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Evolution and the volcano

 

Tom Iraci / U.S. Forest Service file
  Research ecologist Charlie Crisafulli holds a frog that was netted during amphibian sampling in March 2005. A small steam plume rises from Mount St. Helens behind him.


It's been 30 years since Mother Nature kicked off an experiment in creative destruction at Mount St. Helens, and today the volcano serves as a prime example of how life adapts to changing conditions.

The changes on the mountain are fascinating to biologists - and perhaps unexpectedly, creationists as well.

For example, consider the amphibians of the ponds: When the volcano blew on May 18, 1980, an avalanche of logs, rocks and other debris wiped out some lakes and reshaped others. Biologists thought amphibians such as salamanders, frogs and toads would be among the hardest-hit species.

"They're thought to be very sensitive to environmental change," Charlie Crisafulli, a U.S. Forest Service ecologist who has been studying St. Helens since shortly after the eruption, told a "Nova" documentary team.

Elsewhere in the world, amphibians are high on the list of species threatened with extinction, due to loss of habitat as well as a mysterious frog-killing fungus.

So biologists were "absolutely shocked" to find that most of the area's amphibian species had survived the blast, Crisafulli said. The eruption created an array of 150 ponds that actually encouraged the amphibians to widen their territory.

These weren't your father's amphibians: The reshaped terrain reshaped the animals as well. The pond habitat favored Northwestern salamanders that could keep their gills and live their whole lives as aquatic animals, as detailed in this Seattle Times report.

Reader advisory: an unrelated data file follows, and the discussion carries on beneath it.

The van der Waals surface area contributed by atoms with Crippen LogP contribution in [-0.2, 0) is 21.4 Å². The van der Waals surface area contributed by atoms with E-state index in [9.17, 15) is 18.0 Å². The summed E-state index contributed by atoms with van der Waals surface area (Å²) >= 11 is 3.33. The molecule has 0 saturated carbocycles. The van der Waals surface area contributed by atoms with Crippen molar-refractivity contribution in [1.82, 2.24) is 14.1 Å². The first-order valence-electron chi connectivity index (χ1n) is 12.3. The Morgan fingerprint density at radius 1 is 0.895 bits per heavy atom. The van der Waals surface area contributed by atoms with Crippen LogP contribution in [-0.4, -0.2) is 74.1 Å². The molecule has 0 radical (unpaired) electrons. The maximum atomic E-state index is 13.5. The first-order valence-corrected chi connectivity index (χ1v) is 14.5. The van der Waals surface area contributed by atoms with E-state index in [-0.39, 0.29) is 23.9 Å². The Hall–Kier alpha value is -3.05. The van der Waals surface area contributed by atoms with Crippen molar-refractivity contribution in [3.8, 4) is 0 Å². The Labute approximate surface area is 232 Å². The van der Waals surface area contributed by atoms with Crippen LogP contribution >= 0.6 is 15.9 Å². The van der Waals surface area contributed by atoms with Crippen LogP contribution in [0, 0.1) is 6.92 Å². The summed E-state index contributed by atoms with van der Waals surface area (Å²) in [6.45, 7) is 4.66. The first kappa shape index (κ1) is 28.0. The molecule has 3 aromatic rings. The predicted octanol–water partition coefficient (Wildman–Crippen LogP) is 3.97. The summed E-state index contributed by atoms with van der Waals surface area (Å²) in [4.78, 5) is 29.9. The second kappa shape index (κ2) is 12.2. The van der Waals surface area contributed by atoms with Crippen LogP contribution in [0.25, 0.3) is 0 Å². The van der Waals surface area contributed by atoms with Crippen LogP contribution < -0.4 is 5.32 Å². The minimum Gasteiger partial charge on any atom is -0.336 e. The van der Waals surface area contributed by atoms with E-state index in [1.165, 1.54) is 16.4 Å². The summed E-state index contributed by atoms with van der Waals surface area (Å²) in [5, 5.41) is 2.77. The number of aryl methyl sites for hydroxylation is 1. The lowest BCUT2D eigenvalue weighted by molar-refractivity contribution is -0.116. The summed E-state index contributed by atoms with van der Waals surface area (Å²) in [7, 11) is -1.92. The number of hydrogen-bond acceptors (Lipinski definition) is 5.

"The salamanders are a good example of what I would call hedging your bets," Mount St. Helens monument scientist Peter Frenzen told me today.

The eruption wiped out land-dwelling amphibians, but new colonists could take advantage of protected burrows that were built by gophers beneath the ash.

A big factor behind the amphibians' resurgence is the fact that they've been able to stay a leap ahead of the things that could bring them down - predators, pathogens and parasites, which Crisafulli calls the "three P's." Once St. Helens' ecosystem fills out more completely, biologists expect the amphibian population to be brought back into check.

That might suggest that amphibians do best in off-balance environments, thanks to their ability to switch between marine and land habitats. But it really depends on the situation: Scientists have long argued that amphibians are in the midst of an extinction crisis precisely because their habitats are out of balance, in part because of human-caused pollution.

Unexpected consequences are a big part of the Mount St. Helens story, and not just for amphibians: After the eruption, some biologists thought that the thousands of acres of downed trees would leave the area more vulnerable to wildfires and insect infestation. Those concerns encouraged extensive salvage logging in some areas of the blast zone - but not within the 110,000-acre Mount St. Helens National Volcanic Monument that created by Congress in 1982.